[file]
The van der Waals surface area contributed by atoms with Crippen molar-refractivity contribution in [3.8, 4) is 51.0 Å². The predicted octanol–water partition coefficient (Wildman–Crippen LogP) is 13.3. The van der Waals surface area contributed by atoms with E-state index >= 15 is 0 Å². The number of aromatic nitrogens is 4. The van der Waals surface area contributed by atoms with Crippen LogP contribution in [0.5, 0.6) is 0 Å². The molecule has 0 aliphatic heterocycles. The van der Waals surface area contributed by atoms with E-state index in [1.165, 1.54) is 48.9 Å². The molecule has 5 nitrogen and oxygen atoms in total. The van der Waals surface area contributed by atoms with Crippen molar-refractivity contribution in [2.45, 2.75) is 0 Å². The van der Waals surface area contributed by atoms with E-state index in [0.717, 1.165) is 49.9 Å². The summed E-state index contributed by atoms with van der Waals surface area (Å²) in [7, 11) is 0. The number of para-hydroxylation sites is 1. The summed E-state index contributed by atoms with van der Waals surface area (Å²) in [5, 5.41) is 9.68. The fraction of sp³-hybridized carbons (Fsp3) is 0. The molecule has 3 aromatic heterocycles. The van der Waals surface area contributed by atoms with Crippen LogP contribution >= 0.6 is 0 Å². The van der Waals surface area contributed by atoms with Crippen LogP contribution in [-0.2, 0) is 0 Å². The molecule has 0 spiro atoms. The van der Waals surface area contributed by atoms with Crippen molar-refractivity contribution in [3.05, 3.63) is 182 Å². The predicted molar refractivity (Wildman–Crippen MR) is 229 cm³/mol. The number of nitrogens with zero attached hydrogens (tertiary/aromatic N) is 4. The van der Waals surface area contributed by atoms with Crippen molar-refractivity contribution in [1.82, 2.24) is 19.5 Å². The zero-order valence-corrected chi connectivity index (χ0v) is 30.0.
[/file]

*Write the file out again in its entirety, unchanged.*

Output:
The van der Waals surface area contributed by atoms with Crippen molar-refractivity contribution in [3.8, 4) is 51.0 Å². The predicted octanol–water partition coefficient (Wildman–Crippen LogP) is 13.3. The van der Waals surface area contributed by atoms with E-state index >= 15 is 0 Å². The number of aromatic nitrogens is 4. The van der Waals surface area contributed by atoms with Crippen LogP contribution in [0.5, 0.6) is 0 Å². The molecule has 0 aliphatic heterocycles. The van der Waals surface area contributed by atoms with E-state index in [1.165, 1.54) is 48.9 Å². The molecule has 5 nitrogen and oxygen atoms in total. The van der Waals surface area contributed by atoms with Crippen molar-refractivity contribution in [2.45, 2.75) is 0 Å². The van der Waals surface area contributed by atoms with E-state index in [0.717, 1.165) is 49.9 Å². The summed E-state index contributed by atoms with van der Waals surface area (Å²) in [7, 11) is 0. The number of para-hydroxylation sites is 1. The summed E-state index contributed by atoms with van der Waals surface area (Å²) in [5, 5.41) is 9.68. The fraction of sp³-hybridized carbons (Fsp3) is 0. The molecule has 3 aromatic heterocycles. The van der Waals surface area contributed by atoms with Crippen LogP contribution >= 0.6 is 0 Å². The van der Waals surface area contributed by atoms with Crippen LogP contribution in [-0.2, 0) is 0 Å². The molecule has 0 spiro atoms. The van der Waals surface area contributed by atoms with Crippen molar-refractivity contribution in [3.05, 3.63) is 182 Å². The predicted molar refractivity (Wildman–Crippen MR) is 229 cm³/mol. The number of nitrogens with zero attached hydrogens (tertiary/aromatic N) is 4. The van der Waals surface area contributed by atoms with Crippen molar-refractivity contribution in [1.82, 2.24) is 19.5 Å². The zero-order valence-corrected chi connectivity index (χ0v) is 30.0.